For the 76ers organization, Collins is a guy that everybody loves and respects. He was the first overall pick in the 1973 NBA Draft and was an integral part in the 76ers rise atop the Eastern Conference in the 70s. Collins made four all-star appearances in the late 70s and seemed to be on his way to a great NBA career. That was until the 1978-79 season where Collins suffered a very serious knee injury which cut his playing career short at the age of just 29.
Everyone felt for Collins. He was the type of player Philadelphians loved. He was gritty and hard-nosed. He led by example and always had the right things to say.
Just a couple years later in 1983, the 76ers rose atop the NBA as champions. Collins watched the parade down Broad Street, but it wasn't the same as mounting the trucks with the entire city of Philadelphia cheering you on.
This is Doug Collins—the guy in the shadows.
An example of Collins' misfortune is the 1972 Summer Olympics against the Soviet Union. Collins hit two clutch free throws to give the United States a 50-49 lead, only to see his efforts disappear from ensuing calls which led to a Soviet Union layup with no time left on the clock.
No gold medal, just a bitter taste in his mouth.
As a coach it's been more of the same. He coached Michael Jordan before his prime with the Chicago Bulls and after his prime with the Washington Wizards; he coached the Detroit Pistons right after the "bad boys" of the 80s and early 90s had decided to call it a career.
When he saw his beloved 76ers franchise suffer their eighth lowest win total in franchise history during the 2009-10 season with just 27, he wanted to lend a helping hand.
To say that Collins didn't go above and beyond his coaching duties in just his first season with the team would be a disservice to the man. He brought the lowly, undisciplined 76ers from one of the worst teams in the league to the seventh seed in the 2011 Eastern Conference playoffs.
In the 2011-12 season, he turned a just above-average 76ers roster into one of the best defensive teams in the NBA. They shocked the NBA when they knocked off the Derrick Rose-less Chicago Bulls, who were the No. 1 seed, and pushed the Boston Celtics to Game 7 in the Eastern Conference Semifinals.
This was a great feat for an above-average team, but Collins wanted more. Collins wanted to have his own parade down Broad Street. He even said it to a slew of reporters in his first press conference with the team.
“It’s my fourth stop; it’s my last stop,” Collins said. “And when I leave here I want this to be a championship city.”
So he did his best to make that happen.
He worked closely with the 76ers ownership group on basketball decisions. The 76ers let Lou Williams walk, they amnestied Elton Brand and the biggest move of all came when they traded Andre Iguodala to the Denver Nuggets along with Nikola Vucevic, Moe Harkless and a first-round pick to the Orlando Magic in order to receive Andrew Bynum from the Los Angeles Lakers and Jason Richardson from the Magic.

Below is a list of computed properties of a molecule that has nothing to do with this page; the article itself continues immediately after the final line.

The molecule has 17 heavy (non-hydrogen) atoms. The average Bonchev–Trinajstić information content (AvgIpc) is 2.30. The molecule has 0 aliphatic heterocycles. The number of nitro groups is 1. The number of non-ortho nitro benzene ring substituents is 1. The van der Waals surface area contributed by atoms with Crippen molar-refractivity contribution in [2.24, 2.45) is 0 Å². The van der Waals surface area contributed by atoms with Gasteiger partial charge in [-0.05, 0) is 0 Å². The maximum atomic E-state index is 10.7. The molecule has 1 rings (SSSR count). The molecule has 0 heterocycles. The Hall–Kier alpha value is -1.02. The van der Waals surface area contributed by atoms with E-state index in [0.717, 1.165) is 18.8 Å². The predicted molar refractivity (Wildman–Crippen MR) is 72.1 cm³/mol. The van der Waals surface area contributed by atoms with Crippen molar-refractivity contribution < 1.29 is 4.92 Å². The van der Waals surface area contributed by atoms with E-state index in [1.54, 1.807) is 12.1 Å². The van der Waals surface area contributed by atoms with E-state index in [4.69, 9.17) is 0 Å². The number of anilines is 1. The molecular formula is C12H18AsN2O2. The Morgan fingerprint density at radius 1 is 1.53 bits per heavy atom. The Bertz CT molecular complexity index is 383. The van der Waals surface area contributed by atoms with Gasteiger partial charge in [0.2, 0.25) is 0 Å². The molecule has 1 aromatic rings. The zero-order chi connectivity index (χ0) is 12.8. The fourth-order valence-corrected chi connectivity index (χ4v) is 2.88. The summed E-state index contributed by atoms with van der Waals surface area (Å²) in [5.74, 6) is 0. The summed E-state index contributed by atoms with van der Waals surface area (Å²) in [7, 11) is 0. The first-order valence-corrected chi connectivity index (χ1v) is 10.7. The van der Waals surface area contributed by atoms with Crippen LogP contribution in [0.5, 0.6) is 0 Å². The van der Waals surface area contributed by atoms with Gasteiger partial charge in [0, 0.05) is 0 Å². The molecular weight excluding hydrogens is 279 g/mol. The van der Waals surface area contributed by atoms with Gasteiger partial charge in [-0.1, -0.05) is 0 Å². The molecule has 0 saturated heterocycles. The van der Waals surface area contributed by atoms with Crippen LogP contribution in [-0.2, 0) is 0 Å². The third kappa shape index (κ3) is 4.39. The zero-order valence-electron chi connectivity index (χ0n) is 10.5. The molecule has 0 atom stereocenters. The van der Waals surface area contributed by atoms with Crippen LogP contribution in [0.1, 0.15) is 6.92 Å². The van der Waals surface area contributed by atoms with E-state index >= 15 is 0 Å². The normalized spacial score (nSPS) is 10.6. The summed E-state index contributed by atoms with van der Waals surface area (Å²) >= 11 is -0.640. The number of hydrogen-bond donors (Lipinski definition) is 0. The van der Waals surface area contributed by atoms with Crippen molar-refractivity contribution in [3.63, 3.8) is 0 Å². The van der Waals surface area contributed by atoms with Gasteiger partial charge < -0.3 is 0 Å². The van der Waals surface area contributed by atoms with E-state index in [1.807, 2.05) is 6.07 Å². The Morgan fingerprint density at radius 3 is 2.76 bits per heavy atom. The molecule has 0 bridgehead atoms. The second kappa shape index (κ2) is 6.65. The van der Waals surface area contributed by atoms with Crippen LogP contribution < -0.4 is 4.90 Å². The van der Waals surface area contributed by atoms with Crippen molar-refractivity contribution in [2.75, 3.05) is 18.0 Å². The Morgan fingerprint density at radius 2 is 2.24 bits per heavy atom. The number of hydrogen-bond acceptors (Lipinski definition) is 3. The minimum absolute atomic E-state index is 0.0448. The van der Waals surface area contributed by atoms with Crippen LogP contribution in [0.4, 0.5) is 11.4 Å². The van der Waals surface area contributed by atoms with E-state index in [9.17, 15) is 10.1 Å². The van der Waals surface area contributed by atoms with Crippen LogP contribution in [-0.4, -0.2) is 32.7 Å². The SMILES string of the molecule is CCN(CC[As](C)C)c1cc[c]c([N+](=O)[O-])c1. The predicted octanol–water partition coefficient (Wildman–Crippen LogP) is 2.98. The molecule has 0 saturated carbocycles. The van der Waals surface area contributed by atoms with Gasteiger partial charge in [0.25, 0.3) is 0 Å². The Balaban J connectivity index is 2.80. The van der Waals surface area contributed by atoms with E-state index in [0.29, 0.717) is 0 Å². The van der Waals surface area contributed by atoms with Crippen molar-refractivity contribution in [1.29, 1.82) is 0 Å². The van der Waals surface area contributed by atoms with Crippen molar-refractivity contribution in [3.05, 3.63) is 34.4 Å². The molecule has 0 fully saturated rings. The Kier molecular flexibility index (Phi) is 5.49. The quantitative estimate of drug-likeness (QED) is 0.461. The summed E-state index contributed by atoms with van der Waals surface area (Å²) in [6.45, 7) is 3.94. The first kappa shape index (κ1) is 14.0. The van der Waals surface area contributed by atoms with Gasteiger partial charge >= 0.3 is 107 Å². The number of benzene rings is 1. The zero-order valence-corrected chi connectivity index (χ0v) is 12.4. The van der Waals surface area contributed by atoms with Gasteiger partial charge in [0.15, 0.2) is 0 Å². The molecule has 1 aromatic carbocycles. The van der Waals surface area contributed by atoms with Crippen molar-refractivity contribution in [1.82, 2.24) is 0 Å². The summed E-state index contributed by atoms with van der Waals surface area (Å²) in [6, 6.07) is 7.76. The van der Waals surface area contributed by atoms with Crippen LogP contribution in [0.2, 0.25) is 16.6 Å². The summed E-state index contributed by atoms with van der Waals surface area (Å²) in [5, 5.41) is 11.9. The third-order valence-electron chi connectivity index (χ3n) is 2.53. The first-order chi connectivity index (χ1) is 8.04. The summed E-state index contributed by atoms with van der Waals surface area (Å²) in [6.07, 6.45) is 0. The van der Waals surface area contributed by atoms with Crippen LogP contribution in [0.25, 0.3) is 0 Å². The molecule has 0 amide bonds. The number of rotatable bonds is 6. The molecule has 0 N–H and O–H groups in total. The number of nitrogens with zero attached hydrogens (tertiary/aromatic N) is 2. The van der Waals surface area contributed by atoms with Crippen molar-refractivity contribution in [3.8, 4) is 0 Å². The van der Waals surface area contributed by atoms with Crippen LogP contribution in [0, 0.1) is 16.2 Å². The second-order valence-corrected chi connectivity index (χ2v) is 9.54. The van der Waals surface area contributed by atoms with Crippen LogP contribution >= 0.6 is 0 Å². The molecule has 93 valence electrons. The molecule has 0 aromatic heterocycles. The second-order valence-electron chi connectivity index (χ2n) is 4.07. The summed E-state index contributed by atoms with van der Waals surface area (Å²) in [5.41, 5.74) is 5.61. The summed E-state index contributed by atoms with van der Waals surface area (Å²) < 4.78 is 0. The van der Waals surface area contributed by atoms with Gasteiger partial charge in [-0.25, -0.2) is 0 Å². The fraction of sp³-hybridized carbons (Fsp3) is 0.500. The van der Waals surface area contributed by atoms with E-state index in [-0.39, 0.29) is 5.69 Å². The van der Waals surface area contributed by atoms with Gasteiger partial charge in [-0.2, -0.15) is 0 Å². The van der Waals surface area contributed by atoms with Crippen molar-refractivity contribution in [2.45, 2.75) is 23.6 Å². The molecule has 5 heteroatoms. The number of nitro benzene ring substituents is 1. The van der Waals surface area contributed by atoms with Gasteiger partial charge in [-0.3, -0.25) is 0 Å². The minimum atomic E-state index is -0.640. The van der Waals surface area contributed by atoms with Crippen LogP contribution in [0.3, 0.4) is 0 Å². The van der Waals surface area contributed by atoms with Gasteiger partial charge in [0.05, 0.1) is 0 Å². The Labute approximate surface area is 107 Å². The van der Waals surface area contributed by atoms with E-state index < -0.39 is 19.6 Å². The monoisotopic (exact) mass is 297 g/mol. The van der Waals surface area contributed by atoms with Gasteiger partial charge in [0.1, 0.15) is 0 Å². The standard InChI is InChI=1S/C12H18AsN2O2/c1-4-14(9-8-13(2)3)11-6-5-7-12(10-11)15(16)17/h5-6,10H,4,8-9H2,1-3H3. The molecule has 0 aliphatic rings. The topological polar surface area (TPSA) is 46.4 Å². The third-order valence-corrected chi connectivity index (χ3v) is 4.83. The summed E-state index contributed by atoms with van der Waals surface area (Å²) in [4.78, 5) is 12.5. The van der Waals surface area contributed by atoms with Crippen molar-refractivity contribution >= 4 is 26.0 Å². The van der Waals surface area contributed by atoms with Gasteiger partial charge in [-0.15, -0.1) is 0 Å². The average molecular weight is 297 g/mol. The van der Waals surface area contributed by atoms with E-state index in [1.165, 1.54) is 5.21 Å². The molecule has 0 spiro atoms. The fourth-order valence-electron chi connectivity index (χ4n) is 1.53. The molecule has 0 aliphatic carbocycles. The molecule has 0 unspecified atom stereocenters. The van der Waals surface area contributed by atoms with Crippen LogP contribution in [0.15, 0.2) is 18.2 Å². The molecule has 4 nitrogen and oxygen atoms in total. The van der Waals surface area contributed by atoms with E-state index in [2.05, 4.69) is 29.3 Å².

In hindsight, the move was a colossal failure. From a coaching standpoint, Collins has had little to work with all season.
Andrew Bynum didn't play a game, Jason Richardson played 33 and the slew of one-year contract players the 76ers signed like Dorell Wright and Nick Young were suddenly thrown into the starting lineup. Lavoy Allen, the 50th pick of the second round of last year's NBA Draft, even played a good portion of the season as the teams starting center.
In the city of Philadelphia that expects winning, Collins quickly became the scapegoat.
Do you see this guy's rotations? Why did Collins trade Nikola Vucevic? Why did Collins get Andrew Bynum, if he knew it would be a risk? Why did Collins want players like Nick Young, Dorell Wright and Kwame Brown if he's not going to give them extended minutes? Why does Collins keep saying the same things in his press conferences? Are the 76ers just another three-and-out type team for Collins' tenure? Has he given up?
The worse the season got, the more the questions piled up.
Fans disregard the fact that Collins has had two players (Jrue Holiday and Thaddeus Young) who actually play consistent on a nightly basis and two other players (Evan Turner and Spencer Hawes) who decide when they do or don't want to play.
Sure, you can say Collins should be giving more minutes to Arnett Moultrie, or that Collins shouldn't have toyed with Turner's minutes earlier in his career. You could even say that the way he's treated Dorell Wright this season has been wrong as well. Realistically, though, it wouldn't have made too much of a difference.
At best the 76ers would be the eighth seed in the Eastern Conference right now.
So now it seems as if Collins' fourth and final stop is coming to an end. CSNPhilly.com reported that it doesn't sound like Collins is coming back. His championship aspirations fell apart with Andrew Bynum's knees.
He still has one year left on his contract and is due $4.5 million, but unless drastic changes are made to the roster there's no way Collins can reach his goal. The 76ers ownership already went public stating that they weren't going to renew his contract to the Philadelphia Inquirer, so does Collins really want to put himself through yet another disappointing, stressful and mediocre season with players who have started to tune him out?
He already proved that he could make the 76ers competitive again, no matter how bleak the talent he has to work with is. He can either wait for the status of Andrew Bynum's knees or it might just be better off he enters the shadows again.
With Collins' luck he'll step down, Andrew Bynum will become fully healthy and in three years the 76ers will be NBA champions.
That seems to be the legacy of Collins. So close, yet so far. The unlucky one. The forgotten soldier.